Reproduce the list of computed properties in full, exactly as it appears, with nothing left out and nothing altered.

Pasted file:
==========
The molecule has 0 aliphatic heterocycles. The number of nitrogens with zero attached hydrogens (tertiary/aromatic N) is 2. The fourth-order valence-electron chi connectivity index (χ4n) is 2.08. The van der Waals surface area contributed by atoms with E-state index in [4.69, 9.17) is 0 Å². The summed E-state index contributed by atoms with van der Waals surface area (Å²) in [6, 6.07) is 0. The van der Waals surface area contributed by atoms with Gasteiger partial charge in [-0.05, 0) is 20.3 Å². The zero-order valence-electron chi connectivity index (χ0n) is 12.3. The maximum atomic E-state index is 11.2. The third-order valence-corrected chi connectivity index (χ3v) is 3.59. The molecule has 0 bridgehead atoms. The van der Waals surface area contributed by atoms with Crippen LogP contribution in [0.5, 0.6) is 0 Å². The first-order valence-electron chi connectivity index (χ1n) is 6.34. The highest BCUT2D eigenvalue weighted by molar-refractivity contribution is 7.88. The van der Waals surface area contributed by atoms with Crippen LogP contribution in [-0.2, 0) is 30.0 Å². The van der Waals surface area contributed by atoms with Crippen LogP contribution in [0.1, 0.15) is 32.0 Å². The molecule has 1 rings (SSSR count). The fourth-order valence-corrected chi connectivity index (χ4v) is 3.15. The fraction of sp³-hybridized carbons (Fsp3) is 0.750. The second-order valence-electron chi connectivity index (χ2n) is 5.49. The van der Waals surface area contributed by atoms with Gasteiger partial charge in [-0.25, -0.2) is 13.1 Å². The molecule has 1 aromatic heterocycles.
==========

The molecule has 0 aliphatic heterocycles. The number of nitrogens with zero attached hydrogens (tertiary/aromatic N) is 2. The fourth-order valence-electron chi connectivity index (χ4n) is 2.08. The van der Waals surface area contributed by atoms with E-state index in [4.69, 9.17) is 0 Å². The summed E-state index contributed by atoms with van der Waals surface area (Å²) in [6, 6.07) is 0. The van der Waals surface area contributed by atoms with Gasteiger partial charge in [-0.05, 0) is 20.3 Å². The zero-order valence-electron chi connectivity index (χ0n) is 12.3. The maximum atomic E-state index is 11.2. The third-order valence-corrected chi connectivity index (χ3v) is 3.59. The molecule has 0 bridgehead atoms. The van der Waals surface area contributed by atoms with Crippen LogP contribution in [0.5, 0.6) is 0 Å². The first-order valence-electron chi connectivity index (χ1n) is 6.34. The highest BCUT2D eigenvalue weighted by molar-refractivity contribution is 7.88. The van der Waals surface area contributed by atoms with Crippen LogP contribution in [-0.2, 0) is 30.0 Å². The van der Waals surface area contributed by atoms with Crippen LogP contribution in [0.1, 0.15) is 32.0 Å². The molecule has 1 rings (SSSR count). The fourth-order valence-corrected chi connectivity index (χ4v) is 3.15. The fraction of sp³-hybridized carbons (Fsp3) is 0.750. The second-order valence-electron chi connectivity index (χ2n) is 5.49. The van der Waals surface area contributed by atoms with Gasteiger partial charge in [-0.25, -0.2) is 13.1 Å². The molecule has 1 aromatic heterocycles.